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Yoga outreach brings healing to all D.C. communities

Monday - 7/8/2013, 9:59am  ET

Natalie Tomlin, special to

WASHINGTON - Yoga is doing more than improving the bodies and minds of those who belong to a local studio. Yoga outreach programs are extending their reach throughout the area, making the popular practice accessible to anyone who is interested.

Jasmine Chehrazi, founder of Yoga District and Yoga Activist, is one of many yoga instructors and enthusiasts in the area helping to combat yoga's cookie-cutter image.

"The point of the practice for many is self-realization and understanding who you really are," she says. "Everyone has that question -- everyone. It doesn't matter where you come from, how you look, whether you can touch your toes or not, what your cultural or economic or racial background is. We have to adapt the practice to make it relevant."

She believes yoga is a practice that serves each individual in a unique way, and she is helping to spread the practice of yoga to a variety of communities throughout the area.

In 2006, Chehrazi founded Yoga District, which offers affordable yoga classes at six not-for-profit, community-run yoga studios in D.C. A seventh studio is currently being constructed in Anacostia and will open later this year.

At Yoga District, instructors teach classes of all skill levels for $11 or less.

Despite the affordability of Yoga District classes (compared to other class rates in the D.C. area, which hover around $18 a session), Chehrazi quickly noticed the practice was still restricted to the studio setting and was not reaching a wider demographic. So in 2008, she created Yoga Activist.

Supported largely by Yoga District, Yoga Activist focuses on partnering yoga instructors with social service organizations that offer yoga programs for their communities. From classroom management to trauma sensitivity, the nonprofit outreach program helps prepare teachers for instructing yoga to under-served communities.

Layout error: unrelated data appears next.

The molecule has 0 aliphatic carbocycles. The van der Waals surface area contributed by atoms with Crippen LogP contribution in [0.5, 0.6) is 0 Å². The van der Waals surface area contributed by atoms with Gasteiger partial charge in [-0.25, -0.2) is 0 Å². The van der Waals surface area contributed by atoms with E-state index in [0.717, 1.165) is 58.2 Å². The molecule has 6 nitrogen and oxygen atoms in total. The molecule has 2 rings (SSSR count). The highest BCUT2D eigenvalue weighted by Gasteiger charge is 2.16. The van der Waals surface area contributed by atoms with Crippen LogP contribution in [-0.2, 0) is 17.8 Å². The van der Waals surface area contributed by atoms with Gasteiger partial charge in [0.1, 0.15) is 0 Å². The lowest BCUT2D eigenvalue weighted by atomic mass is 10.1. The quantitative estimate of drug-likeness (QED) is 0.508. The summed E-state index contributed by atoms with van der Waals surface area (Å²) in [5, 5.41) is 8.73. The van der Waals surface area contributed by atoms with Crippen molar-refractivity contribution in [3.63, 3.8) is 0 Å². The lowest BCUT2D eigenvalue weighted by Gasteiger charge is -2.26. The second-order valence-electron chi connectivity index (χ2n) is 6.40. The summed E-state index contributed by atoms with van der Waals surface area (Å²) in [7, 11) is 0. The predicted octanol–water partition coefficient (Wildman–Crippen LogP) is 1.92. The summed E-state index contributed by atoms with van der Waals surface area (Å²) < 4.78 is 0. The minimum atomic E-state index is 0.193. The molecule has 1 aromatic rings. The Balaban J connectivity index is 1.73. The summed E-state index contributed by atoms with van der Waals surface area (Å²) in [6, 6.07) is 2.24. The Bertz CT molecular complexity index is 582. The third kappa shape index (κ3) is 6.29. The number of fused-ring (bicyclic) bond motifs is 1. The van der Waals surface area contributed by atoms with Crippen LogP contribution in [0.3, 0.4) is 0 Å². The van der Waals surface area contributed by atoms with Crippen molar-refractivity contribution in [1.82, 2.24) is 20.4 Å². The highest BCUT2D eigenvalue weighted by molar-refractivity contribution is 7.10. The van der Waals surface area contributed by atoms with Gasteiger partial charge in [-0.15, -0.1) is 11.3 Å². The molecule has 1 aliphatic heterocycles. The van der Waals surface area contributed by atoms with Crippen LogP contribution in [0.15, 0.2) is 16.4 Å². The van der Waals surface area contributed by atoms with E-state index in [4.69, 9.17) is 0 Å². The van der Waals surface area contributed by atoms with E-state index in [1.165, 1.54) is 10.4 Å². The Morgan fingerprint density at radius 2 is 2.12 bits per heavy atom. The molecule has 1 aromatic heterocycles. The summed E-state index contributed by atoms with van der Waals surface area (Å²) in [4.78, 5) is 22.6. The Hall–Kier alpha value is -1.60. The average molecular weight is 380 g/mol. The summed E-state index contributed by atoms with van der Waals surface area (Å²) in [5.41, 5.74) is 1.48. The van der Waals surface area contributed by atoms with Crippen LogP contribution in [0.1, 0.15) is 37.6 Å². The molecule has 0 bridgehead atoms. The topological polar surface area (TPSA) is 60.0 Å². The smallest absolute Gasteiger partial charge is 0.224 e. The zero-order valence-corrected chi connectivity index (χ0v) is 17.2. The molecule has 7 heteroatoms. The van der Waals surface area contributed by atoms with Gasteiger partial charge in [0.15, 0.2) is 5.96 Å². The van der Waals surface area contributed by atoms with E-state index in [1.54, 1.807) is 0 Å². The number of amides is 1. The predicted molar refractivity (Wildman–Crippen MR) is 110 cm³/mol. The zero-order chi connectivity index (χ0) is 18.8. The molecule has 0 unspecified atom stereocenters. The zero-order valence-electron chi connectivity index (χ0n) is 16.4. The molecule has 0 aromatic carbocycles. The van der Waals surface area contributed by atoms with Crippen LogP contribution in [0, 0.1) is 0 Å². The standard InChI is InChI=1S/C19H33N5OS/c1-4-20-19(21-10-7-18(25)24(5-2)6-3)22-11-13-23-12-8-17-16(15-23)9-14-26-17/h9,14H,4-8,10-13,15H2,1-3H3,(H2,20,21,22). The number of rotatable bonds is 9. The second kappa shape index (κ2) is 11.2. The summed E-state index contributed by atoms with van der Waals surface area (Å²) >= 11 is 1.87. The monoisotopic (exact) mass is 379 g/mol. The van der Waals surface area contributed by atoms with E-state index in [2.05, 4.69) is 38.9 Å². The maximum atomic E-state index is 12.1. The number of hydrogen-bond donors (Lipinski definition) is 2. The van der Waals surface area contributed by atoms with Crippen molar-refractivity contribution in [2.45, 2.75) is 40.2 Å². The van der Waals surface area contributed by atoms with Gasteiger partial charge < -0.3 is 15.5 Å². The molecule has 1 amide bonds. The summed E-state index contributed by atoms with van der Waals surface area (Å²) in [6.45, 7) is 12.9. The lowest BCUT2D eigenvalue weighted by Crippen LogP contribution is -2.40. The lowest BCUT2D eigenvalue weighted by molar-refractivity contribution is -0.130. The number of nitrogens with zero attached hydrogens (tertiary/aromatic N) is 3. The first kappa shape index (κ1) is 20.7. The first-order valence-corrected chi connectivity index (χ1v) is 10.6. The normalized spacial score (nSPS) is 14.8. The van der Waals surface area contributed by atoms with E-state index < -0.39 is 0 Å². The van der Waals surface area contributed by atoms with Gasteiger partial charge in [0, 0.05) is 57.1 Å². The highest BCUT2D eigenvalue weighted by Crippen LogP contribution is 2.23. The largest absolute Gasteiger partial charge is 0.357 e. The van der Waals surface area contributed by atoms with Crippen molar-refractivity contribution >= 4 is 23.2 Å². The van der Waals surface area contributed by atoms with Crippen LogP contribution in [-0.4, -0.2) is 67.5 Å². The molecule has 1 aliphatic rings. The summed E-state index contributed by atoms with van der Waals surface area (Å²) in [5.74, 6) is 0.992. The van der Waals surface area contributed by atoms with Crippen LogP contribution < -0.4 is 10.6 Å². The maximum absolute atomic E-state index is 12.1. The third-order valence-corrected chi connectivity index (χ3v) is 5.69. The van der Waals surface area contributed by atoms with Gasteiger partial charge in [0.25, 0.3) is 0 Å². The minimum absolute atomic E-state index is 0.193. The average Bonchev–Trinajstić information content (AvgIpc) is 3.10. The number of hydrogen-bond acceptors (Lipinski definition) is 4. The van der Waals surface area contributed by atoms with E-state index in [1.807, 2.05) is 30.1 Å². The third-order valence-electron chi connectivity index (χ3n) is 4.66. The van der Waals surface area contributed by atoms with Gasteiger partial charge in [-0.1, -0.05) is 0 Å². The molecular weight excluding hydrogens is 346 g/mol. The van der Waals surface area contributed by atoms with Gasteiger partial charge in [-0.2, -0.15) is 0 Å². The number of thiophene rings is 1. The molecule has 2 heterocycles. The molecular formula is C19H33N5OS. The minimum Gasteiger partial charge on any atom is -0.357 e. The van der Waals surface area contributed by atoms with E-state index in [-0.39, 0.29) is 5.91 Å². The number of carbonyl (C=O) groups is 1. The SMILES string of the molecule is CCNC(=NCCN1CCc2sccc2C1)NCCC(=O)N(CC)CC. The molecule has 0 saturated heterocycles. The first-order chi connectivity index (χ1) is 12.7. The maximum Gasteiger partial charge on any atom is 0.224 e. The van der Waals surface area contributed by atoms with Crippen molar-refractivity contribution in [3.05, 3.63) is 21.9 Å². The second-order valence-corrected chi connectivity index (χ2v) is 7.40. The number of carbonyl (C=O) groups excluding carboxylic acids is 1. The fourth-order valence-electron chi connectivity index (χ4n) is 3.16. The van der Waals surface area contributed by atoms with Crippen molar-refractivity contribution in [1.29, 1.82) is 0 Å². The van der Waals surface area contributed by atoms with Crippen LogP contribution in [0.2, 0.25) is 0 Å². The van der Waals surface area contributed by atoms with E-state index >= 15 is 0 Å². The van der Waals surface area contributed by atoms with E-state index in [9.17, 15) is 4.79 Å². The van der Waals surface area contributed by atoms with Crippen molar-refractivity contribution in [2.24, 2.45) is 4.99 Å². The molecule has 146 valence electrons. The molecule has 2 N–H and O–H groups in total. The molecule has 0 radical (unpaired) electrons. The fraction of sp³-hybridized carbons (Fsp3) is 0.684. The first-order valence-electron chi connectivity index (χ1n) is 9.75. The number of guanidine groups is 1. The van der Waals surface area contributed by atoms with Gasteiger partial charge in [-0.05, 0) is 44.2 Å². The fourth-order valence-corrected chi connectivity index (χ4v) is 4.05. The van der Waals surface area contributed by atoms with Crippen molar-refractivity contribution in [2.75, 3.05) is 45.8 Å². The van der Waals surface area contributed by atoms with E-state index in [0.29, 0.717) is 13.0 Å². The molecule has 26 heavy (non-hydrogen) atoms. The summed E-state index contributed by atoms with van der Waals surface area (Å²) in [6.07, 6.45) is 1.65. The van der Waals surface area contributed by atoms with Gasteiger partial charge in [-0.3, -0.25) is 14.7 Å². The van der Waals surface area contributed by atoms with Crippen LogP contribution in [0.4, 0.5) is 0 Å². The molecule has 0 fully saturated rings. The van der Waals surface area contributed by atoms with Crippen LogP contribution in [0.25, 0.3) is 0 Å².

Teachers at Yoga Activist can also set up their own outreach programs, bringing yoga instruction to churches, schools, halfway houses, mental health centers, prisons and other locations where the community members may not otherwise have exposure to yoga.

Yoga Activist volunteer Carrie Mumah has been teaching with yoga outreach programs for two years. She currently works with Petworth Library to coordinate free weekly yoga classes open to the public.

Mumah instructs about 25 individuals each week, from ages 6 to 95, but most of her students are between 50 and 70 years old and practice yoga despite having arthritis and other injuries.

"It's a lot of fun, and it's kind of awesome that it's at a library because libraries are all about making things accessible and making information accessible to everyone in the community, so it's great to make yoga a part of that," Mumah says.

Her favorite yoga class she taught was at the mental health center, Green Door. Mumah facilitated a chair yoga class to the homeless and the recently homeless with severe mental illnesses.

Working with the mentally and physically impaired allowed Mumah to be creative and adapt the yoga practice to suit her students' unique abilities.

Yoga Activist board member Anna-Maria Garza first became involved with Yoga District in 2009. She chose this specific yoga service because of its unique mission to serve the community at a grassroots level.

Her first outreach program was at N Street Village, a shelter and community of empowerment for homeless and low-income women in the District. Now she teaches amputees at Walter Reed National Military Medical Center under the direction of Daniel Hickman.